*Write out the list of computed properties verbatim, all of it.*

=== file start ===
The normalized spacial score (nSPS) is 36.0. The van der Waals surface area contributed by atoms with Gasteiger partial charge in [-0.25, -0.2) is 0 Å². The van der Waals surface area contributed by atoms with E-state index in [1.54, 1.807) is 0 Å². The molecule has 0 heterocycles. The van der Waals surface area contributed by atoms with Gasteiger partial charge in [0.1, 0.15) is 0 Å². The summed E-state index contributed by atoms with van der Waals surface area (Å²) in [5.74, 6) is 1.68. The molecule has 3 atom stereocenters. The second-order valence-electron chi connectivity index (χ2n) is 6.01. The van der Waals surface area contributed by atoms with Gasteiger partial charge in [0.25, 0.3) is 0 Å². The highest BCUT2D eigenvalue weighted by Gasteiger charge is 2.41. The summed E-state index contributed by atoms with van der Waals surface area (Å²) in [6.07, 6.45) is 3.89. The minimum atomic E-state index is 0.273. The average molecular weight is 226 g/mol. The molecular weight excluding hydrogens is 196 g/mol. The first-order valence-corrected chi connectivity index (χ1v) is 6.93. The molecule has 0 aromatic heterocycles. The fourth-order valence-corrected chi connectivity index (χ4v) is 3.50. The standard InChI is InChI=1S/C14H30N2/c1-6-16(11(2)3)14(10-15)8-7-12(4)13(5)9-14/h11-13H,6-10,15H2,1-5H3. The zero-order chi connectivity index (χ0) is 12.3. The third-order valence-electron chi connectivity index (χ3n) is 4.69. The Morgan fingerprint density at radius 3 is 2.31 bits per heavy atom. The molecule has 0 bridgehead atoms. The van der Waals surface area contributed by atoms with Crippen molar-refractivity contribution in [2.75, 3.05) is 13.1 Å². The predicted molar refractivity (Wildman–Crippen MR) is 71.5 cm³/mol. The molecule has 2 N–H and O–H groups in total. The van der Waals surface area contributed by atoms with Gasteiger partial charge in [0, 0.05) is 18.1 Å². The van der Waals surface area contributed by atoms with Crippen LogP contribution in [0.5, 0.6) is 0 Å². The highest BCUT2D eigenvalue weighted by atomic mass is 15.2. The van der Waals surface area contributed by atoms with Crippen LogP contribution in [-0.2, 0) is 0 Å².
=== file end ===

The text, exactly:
The normalized spacial score (nSPS) is 36.0. The van der Waals surface area contributed by atoms with Gasteiger partial charge in [-0.25, -0.2) is 0 Å². The van der Waals surface area contributed by atoms with E-state index in [1.54, 1.807) is 0 Å². The molecule has 0 heterocycles. The van der Waals surface area contributed by atoms with Gasteiger partial charge in [0.1, 0.15) is 0 Å². The summed E-state index contributed by atoms with van der Waals surface area (Å²) in [5.74, 6) is 1.68. The molecule has 3 atom stereocenters. The second-order valence-electron chi connectivity index (χ2n) is 6.01. The van der Waals surface area contributed by atoms with Gasteiger partial charge in [0.25, 0.3) is 0 Å². The highest BCUT2D eigenvalue weighted by Gasteiger charge is 2.41. The summed E-state index contributed by atoms with van der Waals surface area (Å²) in [6.07, 6.45) is 3.89. The minimum atomic E-state index is 0.273. The average molecular weight is 226 g/mol. The molecular weight excluding hydrogens is 196 g/mol. The first-order valence-corrected chi connectivity index (χ1v) is 6.93. The molecule has 0 aromatic heterocycles. The fourth-order valence-corrected chi connectivity index (χ4v) is 3.50. The standard InChI is InChI=1S/C14H30N2/c1-6-16(11(2)3)14(10-15)8-7-12(4)13(5)9-14/h11-13H,6-10,15H2,1-5H3. The zero-order chi connectivity index (χ0) is 12.3. The third-order valence-electron chi connectivity index (χ3n) is 4.69. The Morgan fingerprint density at radius 3 is 2.31 bits per heavy atom. The molecule has 0 bridgehead atoms. The van der Waals surface area contributed by atoms with Crippen molar-refractivity contribution in [2.75, 3.05) is 13.1 Å². The predicted molar refractivity (Wildman–Crippen MR) is 71.5 cm³/mol. The molecule has 2 N–H and O–H groups in total. The van der Waals surface area contributed by atoms with Gasteiger partial charge in [0, 0.05) is 18.1 Å². The van der Waals surface area contributed by atoms with Crippen LogP contribution in [0.5, 0.6) is 0 Å². The highest BCUT2D eigenvalue weighted by atomic mass is 15.2. The van der Waals surface area contributed by atoms with Crippen LogP contribution in [-0.2, 0) is 0 Å².